More than 900 taxpayers owe a combined $3.8 million in back taxes to the City of Ansonia.
Ansonia leaders are looking at ways to get some of that money back — even if it means locking “boots” onto car tires so the vehicles can’t be used.
“I would like for something to go forward,” said Board of Aldermen member Jerome Fainer, who brought the issue up at the Feb. 14 Aldermen meeting.
“I can’t see us being owed this much money.”
The Aldermen’s Finance Committee will be talking about the “boot” program at a meeting sometime before March 13, Fainer said.
“If that is what is needed to motivate some people to pay their taxes, so be it,” said Alderman Phillip Tripp, another member of the finance committee.
Do City Officials Owe?
At the Feb. 14 Aldermen meeting, both Fainer and Tripp questioned whether some of the residents who owe taxes are currently serving on Ansonia city board and commissions or were city employees.
Based on the questions raised by Fainer and Tripp, the Valley Independent Sentinel Feb. 15 filed Freedom of Information requests for the tax delinquency list — and a list of all employees and volunteers on boards and commissions to verify the information.
Ansonia officials initially said the public information would cost between $500 and $1,000.
However, city attorney Kevin Blake released the tax delinquency list on Feb. 24.
The city has not released the list of all employees and volunteers as of Feb. 28.
Board of Aldermen President Eugene Sharkey said the city, in response to recent concerns about officials owing back taxes, has sent a letter to all officials notifying them “their taxes need to be paid in full, or their names will be removed from the boards.”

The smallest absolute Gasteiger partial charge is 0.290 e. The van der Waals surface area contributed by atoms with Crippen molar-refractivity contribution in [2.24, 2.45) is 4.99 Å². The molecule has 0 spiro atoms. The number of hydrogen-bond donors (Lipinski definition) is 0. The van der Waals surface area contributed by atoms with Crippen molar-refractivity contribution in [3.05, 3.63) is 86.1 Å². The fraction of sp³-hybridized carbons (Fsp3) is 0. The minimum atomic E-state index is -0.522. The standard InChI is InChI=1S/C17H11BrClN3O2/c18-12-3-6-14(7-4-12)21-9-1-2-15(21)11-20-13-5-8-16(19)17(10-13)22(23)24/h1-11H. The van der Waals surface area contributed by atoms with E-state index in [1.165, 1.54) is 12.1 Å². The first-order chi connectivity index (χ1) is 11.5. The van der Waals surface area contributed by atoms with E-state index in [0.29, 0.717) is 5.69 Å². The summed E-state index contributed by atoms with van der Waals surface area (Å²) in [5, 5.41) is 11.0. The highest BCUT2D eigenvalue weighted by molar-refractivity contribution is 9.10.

The Valley Independent Sentinel also requested a copy of the letter. It has not been received as of Feb. 28.
“Booting” or towing vehicles has become a popular way to go after people who owe back taxes — often vehicle taxes. Fainer said he’d like to see the program used to reach people who owe both real estate and motor vehicle taxes, but those details haven’t been worked out yet.
This is not the first time Ansonia has talked about using the boot program to collect back taxes. Earlier talks didn’t move forward.
But officials said they wanted to look at the program again.
Alderman Scott Nihill said the program would help get as much money into the city as possible.
As expenses continue to increase, and the city tries to keep the budget stable, the extra money could help. The city’s tax board is currently reviewing a budget proposal that could result in a 6.6 percent tax rate increase for residents, if approved.
“To go after these other people who owe taxes to the city is a good idea,” Nihill said at the Feb. 14 meeting.
As of Feb. 16, the following was owed to Ansonia, according to information provided by the tax office to Jerome Fainer:
949 delinquent accounts
$3,384,819.52 in back taxes owed to Ansonia
Motor Vehicle/Personal Property:
466 delinquent accounts
$429,970.15 in back taxes owed to Ansonia
Fainer said even if half the back taxes were paid, the city could pay for its increased expenses next year without a tax increase.
In December, Ansonia held a tax sale to try to recoup back taxes on several homes.
Six properties were sold — collecting $114,000 towards about $325,000 owed on the homes, according to figures provided by the city’s tax auction attorney, Clifford Hoyle.
Other property owners paid a combined $110,600 in back taxes to avoid their four homes going on the auction block. The purpose of the tax auction was to get some back taxes paid and to put the properties back on the tax rolls.
The previous owners have six months after the tax auction to pay back their full taxes and keep their homes. After the six month period, the homes become the property of the people who won the auction.
The properties sold during the auction, according to the information provided by Hoyle, were:
241 Main St.
Taxes owed: $67,537
Price paid: $20,000
14 Woodbridge Manor
Taxes owed: $14,277
Price paid: $12,000
21 High Acres Road
Taxes owed: $99,624
Price paid: $25,000
35 Silver Hill
Taxes owed: $52,550
Price paid: $10,000
169 Hodge Avenue
Taxes owed: $62,208
Price paid: $18,000
15 Dwight St.
Taxes owed: $29,360
Price paid: $57,000
(the amount paid over the taxes owed goes toward the property owner)